It was things like finally being seen by others as who I really am. Having people use the right name and pronouns. Physical changes via hormones and, later on, surgery. Wearing clothes that I felt comfortable wearing. Just finally being me.
I can’t stress enough the importance of trans people having access to good health care and mental health care services.
Trans people are faced with a lot when they come out, from rejection, to losing their jobs to facing increased stigma and violence. Even now, hate crimes against trans people have never been more prevalent in the UK.
Transitioning isn’t a magical solution to all your problems, because a lot the problems trans people face in society are barriers placed by others – and discrimination and stigma keeps us from living our lives without judgement. Many of us still have trauma from having to conform to gendered expectations, and are subjected to even more trauma by those around us when we come out.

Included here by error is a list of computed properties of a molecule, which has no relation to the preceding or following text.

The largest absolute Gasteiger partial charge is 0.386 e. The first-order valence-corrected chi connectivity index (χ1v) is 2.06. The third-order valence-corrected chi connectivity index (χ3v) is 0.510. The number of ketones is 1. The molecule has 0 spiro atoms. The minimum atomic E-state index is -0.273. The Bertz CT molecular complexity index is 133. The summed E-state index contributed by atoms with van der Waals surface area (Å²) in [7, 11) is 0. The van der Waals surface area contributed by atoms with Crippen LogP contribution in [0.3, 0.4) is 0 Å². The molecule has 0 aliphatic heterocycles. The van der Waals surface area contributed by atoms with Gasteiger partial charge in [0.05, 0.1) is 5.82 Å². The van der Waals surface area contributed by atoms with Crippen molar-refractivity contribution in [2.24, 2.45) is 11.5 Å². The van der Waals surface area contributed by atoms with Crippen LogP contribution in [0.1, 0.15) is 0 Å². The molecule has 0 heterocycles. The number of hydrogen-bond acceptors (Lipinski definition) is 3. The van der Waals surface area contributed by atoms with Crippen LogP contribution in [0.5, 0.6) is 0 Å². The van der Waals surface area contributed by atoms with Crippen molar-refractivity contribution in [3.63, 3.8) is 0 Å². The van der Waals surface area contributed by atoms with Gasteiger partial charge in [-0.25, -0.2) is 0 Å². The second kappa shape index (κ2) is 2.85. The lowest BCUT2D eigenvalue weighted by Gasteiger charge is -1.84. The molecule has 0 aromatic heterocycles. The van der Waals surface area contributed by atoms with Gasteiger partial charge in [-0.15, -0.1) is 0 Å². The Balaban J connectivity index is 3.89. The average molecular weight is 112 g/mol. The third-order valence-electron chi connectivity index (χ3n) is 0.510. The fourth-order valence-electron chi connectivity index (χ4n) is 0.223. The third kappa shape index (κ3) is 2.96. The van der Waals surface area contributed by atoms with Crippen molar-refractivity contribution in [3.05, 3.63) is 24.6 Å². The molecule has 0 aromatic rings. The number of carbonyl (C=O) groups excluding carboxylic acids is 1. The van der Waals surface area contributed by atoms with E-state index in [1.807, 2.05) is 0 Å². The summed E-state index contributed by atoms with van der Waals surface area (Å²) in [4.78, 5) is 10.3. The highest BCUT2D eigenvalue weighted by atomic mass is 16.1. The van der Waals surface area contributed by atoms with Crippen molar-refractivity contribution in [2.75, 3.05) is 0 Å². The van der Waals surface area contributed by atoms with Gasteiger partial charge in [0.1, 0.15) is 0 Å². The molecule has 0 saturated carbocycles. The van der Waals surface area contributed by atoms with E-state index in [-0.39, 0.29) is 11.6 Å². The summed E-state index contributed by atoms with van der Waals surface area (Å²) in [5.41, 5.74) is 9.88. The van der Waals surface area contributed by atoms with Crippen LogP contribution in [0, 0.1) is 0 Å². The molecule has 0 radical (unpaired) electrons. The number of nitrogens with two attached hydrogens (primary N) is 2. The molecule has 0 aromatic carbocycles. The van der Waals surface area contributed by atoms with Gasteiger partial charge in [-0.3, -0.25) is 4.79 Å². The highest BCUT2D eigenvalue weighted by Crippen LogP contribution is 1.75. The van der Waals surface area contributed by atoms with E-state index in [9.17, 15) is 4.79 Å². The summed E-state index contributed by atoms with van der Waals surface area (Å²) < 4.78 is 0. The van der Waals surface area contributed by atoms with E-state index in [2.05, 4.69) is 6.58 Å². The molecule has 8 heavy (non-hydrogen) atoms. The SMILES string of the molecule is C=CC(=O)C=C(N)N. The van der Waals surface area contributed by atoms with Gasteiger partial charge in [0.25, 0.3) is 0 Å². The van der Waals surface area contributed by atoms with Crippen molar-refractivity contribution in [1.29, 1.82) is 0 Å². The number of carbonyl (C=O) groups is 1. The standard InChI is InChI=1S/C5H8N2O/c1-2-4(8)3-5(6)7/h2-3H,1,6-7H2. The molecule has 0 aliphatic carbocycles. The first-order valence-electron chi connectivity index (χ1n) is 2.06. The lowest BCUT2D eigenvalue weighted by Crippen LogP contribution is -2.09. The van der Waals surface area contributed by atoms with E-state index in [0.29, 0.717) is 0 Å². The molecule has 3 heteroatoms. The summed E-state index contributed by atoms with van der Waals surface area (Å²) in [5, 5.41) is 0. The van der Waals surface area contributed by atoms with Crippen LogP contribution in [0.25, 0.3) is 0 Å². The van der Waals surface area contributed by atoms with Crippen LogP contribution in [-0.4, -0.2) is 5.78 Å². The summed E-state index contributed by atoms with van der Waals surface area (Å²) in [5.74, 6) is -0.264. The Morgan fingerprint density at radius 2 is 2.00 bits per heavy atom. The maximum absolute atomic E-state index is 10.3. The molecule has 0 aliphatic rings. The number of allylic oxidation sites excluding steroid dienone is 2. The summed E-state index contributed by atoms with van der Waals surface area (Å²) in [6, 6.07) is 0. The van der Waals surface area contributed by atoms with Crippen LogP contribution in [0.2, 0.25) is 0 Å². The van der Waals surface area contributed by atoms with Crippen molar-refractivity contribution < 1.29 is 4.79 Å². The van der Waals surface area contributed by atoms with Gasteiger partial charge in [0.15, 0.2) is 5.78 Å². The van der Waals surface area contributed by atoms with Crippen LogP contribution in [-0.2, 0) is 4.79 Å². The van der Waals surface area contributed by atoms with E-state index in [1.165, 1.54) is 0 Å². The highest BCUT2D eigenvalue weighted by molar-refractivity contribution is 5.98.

But transitioning sure does make things a hell of a lot easier. Being able to deal with your life without hiding who you truly are makes a massive difference. You’re able to deal with your trauma, your mental health and your life so much better as yourself.
This is supported by a wealth of research that shows accepting trans people and giving them access to health care has huge benefits for their mental health. It seems blatantly obvious to me that believing people and supporting them in being true to themselves reaps positive rewards, but unfortunately it still needs to be said.